Kremlin spokesman Dmitry Peskov claims Russia's recent election turnout of 47.81%, as reported by Central Elections Chair Ella Pamfilova, is higher than figures from past elections in most European countries. While Peskov doesn’t specify which elections he’s referring to, his statement is only partly true if turnout in EU countries for national elections versus elections to the European Parliament is analyzed.
To be sure, the total turnout for the 2014 elections to the European Parliament was 42.61%, lower than Russia's official count for its own parliamentary elections.
Of 28 countries that voted in the European parliamentary elections, 19 countries had turnout less than Russia's own domestic elections, with some as low as 13.05% (Slovakia) and 18.20% (Czech Republic), and only 35.60% in the UK and 42.43% in France. Europe’s vote for members of the European Parliament in 2014 drew the lowest turnout ever, reflecting what most analysts say is a lack of voter enthusiasm for the institution.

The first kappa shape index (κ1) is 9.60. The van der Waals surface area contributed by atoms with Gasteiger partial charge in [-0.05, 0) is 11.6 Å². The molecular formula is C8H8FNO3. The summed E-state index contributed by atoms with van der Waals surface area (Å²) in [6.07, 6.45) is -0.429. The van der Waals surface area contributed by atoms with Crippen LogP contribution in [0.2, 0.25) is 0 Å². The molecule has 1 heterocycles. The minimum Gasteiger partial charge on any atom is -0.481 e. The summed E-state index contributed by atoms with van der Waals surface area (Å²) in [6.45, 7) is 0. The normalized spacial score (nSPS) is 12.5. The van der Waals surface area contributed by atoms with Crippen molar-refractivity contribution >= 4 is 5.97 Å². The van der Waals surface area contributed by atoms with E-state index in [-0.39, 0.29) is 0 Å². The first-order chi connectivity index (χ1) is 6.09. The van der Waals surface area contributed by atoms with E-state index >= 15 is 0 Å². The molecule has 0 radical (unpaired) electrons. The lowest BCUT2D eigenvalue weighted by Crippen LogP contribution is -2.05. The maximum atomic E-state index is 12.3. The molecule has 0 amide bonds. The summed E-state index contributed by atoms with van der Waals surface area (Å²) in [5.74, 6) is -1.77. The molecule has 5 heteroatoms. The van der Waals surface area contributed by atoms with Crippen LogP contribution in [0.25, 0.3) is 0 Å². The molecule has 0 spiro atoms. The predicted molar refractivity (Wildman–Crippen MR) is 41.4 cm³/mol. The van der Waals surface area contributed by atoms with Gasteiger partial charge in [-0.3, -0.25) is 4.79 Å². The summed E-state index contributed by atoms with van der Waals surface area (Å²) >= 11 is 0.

But an analysis of voter turnout in individual EU countries for their own national elections finds that most have a turnout higher than Russia's.
According to data from the EU, in the last 5 years, all countries, except Romania (41.8% in 2012), had higher voter turnouts than Russia did in their recent national elections.
The average turnout for the total number of EU countries voting in national elections was 68% in 2014. The Czech Republic had 59.5% turnout in 2013; Germany had 71.5% in 2013; Belgium had 89.4% in 2014; Bulgaria had 51.1% in 2014; Hungary was 61.8% in 2014; Slovakia was 59.1% in 2012; the UK had 85.8% in 2014.
According to the Organization for European Interstate Cooperation, in regional elections, nearly all EU countries do significantly better than Russia regarding public participation.
Turnout in Russia's September elections was the lowest since 1993; in 2007, there was 61.91% turnout and in 2011, 57.96% turnout, according to official data.